ASG offers industry support

ASG offers industry support

If you were to glean one positive that has come out of the events of the past year, what would it be? It’s a tough question, but one that Dave Massey, a founding member of the Automotive Support Group (ASG), has spent time considering. PMM sits down with Dave to discuss how the Facebook group he helped create fits into his answer.

PMM: Thanks for agreeing to take time out of your day for this. Perhaps, the best place to start is how the Automotive Support Group first came about?

Dave Massey (DM): No problem at all. The group was born as a direct result of the pandemic. When the first lockdown was announced last year, everyone was worried. I certainly panicked; in fact, we all did.

So, six of us – Steve Scott, Tom Denton, Andy Savva, James Dillon, Andy Crook and myself – rang each other and decided that we needed to do something about it. We kicked it all off on one Zoom meeting. It was all quite instinctive, really. It was an instinctive reaction to try to help other technicians like us weather the storm.

And, if I’m being completely honest with you, setting up the Automotive Support Group also came as a welcome distraction. It kept all of us so busy that we didn’t spend too much time worrying about our own situations. Everything was so up in the air at that point that we found safety in creating this online community.

PMM: When the six of you started the group, what was the intention? Did you have a goal?

DM: For us, the two key areas we wanted to focus on were firstly, mental health, and secondly, financial advice. At the time, the government had been setting up all these funding schemes to protect small businesses and it was a little daunting, so we wanted to make sure everyone knew what was available to them. We also saw that mental health was going to be (and still is) a huge concern within our industry, so we wanted to provide a safe haven for technicians as best we could.

Another thing we had to consider was advertising, and this is something I really would like to stress: it has always been our intention for the group to be entirely non-commercial. This was crucial to the founding members’ vision for what we wanted to accomplish. It would be a completely independent, profit-free, support group, without commercial bias or influence.

As I say, we wanted the group to act as a safe haven and source of support. Which also means that we don’t tolerate any form of bullying or rude behaviour. It’s nipped in the bud straight away. That’s not to say that the member would get booted off immediately. Instead, we would try to educate them and change their approach.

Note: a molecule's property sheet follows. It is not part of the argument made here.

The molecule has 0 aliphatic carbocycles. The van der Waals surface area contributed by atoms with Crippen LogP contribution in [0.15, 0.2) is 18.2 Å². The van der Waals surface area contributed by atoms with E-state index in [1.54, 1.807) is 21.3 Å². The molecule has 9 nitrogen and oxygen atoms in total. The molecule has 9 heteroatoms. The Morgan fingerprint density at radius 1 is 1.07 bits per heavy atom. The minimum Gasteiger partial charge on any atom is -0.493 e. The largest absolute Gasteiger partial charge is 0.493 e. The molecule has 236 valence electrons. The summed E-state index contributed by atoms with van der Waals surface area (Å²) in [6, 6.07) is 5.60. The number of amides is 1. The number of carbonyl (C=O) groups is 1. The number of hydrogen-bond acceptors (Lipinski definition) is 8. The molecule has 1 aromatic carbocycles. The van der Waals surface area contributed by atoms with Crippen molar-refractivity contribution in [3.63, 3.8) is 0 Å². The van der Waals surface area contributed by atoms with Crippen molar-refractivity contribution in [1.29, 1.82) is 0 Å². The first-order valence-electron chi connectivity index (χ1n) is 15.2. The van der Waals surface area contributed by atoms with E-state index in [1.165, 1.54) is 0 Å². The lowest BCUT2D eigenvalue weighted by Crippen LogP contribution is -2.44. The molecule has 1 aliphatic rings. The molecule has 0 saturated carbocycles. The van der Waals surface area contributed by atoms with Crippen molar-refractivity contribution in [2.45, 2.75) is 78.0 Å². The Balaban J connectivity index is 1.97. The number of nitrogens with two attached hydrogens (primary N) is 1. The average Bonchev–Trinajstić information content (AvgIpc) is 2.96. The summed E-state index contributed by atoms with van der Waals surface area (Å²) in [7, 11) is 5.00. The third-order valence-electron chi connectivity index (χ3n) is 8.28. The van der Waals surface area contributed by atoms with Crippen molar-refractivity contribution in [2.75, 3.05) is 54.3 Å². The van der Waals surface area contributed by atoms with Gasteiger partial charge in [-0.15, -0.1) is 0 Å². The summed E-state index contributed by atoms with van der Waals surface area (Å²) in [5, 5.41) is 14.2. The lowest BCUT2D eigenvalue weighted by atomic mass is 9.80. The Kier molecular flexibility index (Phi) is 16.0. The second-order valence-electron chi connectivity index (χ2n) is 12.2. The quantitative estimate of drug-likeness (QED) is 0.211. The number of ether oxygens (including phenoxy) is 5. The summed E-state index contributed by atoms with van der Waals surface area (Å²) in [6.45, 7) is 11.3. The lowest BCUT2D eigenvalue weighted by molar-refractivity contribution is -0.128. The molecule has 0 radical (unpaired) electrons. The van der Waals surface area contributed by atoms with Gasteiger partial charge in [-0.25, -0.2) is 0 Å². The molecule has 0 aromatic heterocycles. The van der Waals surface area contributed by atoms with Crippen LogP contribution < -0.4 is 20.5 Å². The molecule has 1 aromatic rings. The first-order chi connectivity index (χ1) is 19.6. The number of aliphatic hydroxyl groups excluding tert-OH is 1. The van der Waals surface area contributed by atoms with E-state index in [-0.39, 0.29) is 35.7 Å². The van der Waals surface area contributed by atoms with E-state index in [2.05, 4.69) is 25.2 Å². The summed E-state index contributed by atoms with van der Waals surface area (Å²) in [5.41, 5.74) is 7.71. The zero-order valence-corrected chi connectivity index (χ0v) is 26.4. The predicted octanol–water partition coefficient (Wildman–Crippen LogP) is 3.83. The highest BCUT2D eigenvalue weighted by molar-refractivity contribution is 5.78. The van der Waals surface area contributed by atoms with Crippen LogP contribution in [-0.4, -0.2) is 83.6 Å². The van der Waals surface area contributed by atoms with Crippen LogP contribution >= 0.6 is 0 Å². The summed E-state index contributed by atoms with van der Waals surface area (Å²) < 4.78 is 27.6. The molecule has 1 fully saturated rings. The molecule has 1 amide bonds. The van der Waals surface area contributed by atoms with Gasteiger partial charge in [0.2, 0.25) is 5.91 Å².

With this ethos in place, we try to let the members police themselves as much as possible. The quality of the group should really be accredited to those involved.

This being said, we’ve had a phenomenal group of admins to oversee everything. Hayley Pells, for example, who I believe writes for PMM, has contributed a huge amount of time and effort to the running of the group. It’s not an easy job and takes some serious dedication. Honestly, anyone who has given that little bit of themselves to the ASG deserves recognition.

PMM: Do you think there has always been a need for the ASG?

DM: In my opinion, I believe this group has galvanised the entire industry. I really do. The good nature and charity has always been there, but because of the difficulties as a result of lockdown, it’s brought everyone a lot closer together.

Our industry has a history of working in tough conditions and has always been quite susceptible to suffering. It’s not easy working in a garage environment. So, I think the need was there, it’s just never been as focussed as it has been during the pandemic.

I would also say that the size of the group speaks for how much it was needed. When we first launched it, the group grew quicker than we ever thought possible. We hit 3,000 members within two weeks, which is exceptional growth and far more than we had anticipated. Today, we are around 6,400, which is a huge number of people looking for support.

PMM: So, what would you say is the next step? What does the future hold for the group?

DM: Well, many of the admin members are automotive trainers of some description, and we felt that we could provide valuable insight to others. We have created a pool of resources that they can dip into when they have the time. Our hope is that this will help guide those that need it.

More broadly, it was always the intention to disband the group once its purpose had been served. At one point, the admin team discussed shutting down the group after Christmas. But, thankfully, we realised that the need for the group may be even greater as the talk of second waves and variants started to circulate.

Now, we have decided to be as flexible as possible with this. We are letting the group members lead our decision. If the members need us, then we will be there to support them.

PMM: Finally, what would you like the group’s legacy to be?

DM: I would love to think that the legacy of the group will be for its members to get out there, learn, and work hard. What we really want is to set them up for success by instilling a healthy attitude towards progressing their business, career, and life in general.

To visit the Automotive Support group on Facebook, click here.

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